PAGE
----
July 21, 2015    4 minute read

China’s Stockmarket Sorrows

   July 21, 2015    4 minute read

China’s Stockmarket Sorrows

History tells us that stock market crashes inevitably lead to greater unwanted consequences. Among the worst examples are the Great Depression in the United States, which lasted for almost a decade, the Asian financial crisis of the 1990s, and most recently, the 2008 financial crisis that called into the question the practices of financial institutions worldwide.

China’s stock markets are suffering their worst crash since the global financial crisis. Trading was extremely volatile up until Thursday July 9, and investors, some of which have lost their life savings, are still unsure about the near future of Chinese stock markets. The root cause of this is that, over the past year, investors have poured more and more into Chinese stocks, despite weak company profits and economic growth forecasts. Individual and retail investors were the most enthusiastic, and eventually the speculative market bubble developed.

The bubble burst on June 12, and since then the Shanghai Composite lost about 30 per cent of it’s value. The comparatively smaller Shenzhen Composite is down 40 per cent over the same period. Chinese stock markets do not quite work like those in the West, as listed companies are allowed to pull their shares off the market, in order to prevent investors selling their stock or buying more while the market is down. In this case, around half of all listed companies pulled shares off the market.

In an effort to desperately control the crisis, the Chinese government has given money to brokerages to buy stocks and has ordered company executives not to sell their shares, in order to prevent illegal short-selling or borrowing of stocks so that they can be sold just as their value is about to fall. Government regulators and security officials are investigating this practice in order to see if it is the root cause of the crisis. Unlike more mature markets, China’s stock market is dominated by small individual investors, who held more than 80 per cent of the shares up to the end of 2014. Their losses are attributed to the gamble investors took by increasing their stakes when prices were high, leading to an unprecedented high turnover. Some lost their entire life savings while betting on stocks, and the nominal wealth of households have clearly decreased.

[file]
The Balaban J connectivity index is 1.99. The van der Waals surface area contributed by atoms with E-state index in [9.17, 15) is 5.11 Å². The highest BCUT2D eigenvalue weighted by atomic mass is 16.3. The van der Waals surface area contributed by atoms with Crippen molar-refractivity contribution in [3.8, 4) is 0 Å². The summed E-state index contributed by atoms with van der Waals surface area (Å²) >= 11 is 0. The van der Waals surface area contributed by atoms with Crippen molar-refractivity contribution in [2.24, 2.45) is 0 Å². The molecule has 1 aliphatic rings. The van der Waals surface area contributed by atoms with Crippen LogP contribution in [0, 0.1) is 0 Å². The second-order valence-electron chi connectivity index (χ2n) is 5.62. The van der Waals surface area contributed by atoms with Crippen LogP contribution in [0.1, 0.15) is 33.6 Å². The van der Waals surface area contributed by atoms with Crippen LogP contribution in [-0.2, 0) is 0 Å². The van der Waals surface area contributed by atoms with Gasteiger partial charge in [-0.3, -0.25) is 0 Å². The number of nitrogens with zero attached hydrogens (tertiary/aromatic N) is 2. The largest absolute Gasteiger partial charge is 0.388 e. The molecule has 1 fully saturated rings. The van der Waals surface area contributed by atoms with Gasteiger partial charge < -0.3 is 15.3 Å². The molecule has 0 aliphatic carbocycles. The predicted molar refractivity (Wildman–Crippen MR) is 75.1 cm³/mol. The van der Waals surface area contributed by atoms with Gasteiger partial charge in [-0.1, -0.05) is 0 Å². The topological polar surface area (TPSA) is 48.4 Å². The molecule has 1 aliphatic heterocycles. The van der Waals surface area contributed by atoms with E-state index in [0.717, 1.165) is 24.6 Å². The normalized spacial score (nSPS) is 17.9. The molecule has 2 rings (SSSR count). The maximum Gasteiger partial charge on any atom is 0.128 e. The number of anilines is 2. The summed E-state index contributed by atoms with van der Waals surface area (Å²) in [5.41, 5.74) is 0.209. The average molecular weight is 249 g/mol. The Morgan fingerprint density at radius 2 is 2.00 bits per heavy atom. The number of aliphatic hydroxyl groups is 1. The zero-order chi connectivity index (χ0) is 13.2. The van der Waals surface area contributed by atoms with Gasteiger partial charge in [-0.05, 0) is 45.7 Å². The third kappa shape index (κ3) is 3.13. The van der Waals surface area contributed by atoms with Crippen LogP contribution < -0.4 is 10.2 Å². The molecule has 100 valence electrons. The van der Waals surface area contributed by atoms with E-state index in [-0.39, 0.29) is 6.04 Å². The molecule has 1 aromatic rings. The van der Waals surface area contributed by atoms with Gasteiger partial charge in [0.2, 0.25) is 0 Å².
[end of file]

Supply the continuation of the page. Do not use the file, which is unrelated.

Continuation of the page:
According to Lei Mao of the Warwick Business School, it is still too early to say how this loss in private wealth will influence domestic demand. However, Mao believes that it is very unlikely that the stock market will gain further momentum and trading volume will shrink. The central bank has cut interest rates to a record low with gold and copper prices tumbling. Economists are worried that stock losses will ripple through China’s economy and cut into consumer spending. The crisis threatens to pass into the broader economy at a critical time when growth is at its lowest level within the last 25 years. Growth in China could fall to a historic low of 4 per cent.

Analysts agree that mainland China’s stock market turmoil will have a profound impact on the future of the nation’s economy, society and particularly, its politics. According to the South China Morning Post, in Hong Kong, China’s market meltdown will delay the nation’s ambitious programme to reform the country’s financial system and state-owned enterprises, after 30 years of market reform. The crisis could result in a strengthening of government financial regulations and supervision, which could impede reform progress.

A political backlash may also occur as the new leadership under President Xi Jinping had been hoping to create a layer of middle-class market investors as a source of political and social stability. Steve Tsang, Head of Contemporary Chinese Studies at the University of Nottingham, added that should stock markets not recover in time, the Xi administration’s efforts:

“to rebalance the economy from one that is investment driven to one that is consumption driven will be pushed back…”

The market failure could undermine the supreme political authority of the ruling Communist Party, whose legitimacy to govern is almost entirely based on its ability to guarantee rising living standards and economic prosperity. Xi’s consolidation of political power is closely tied to how he handles the market meltdown.

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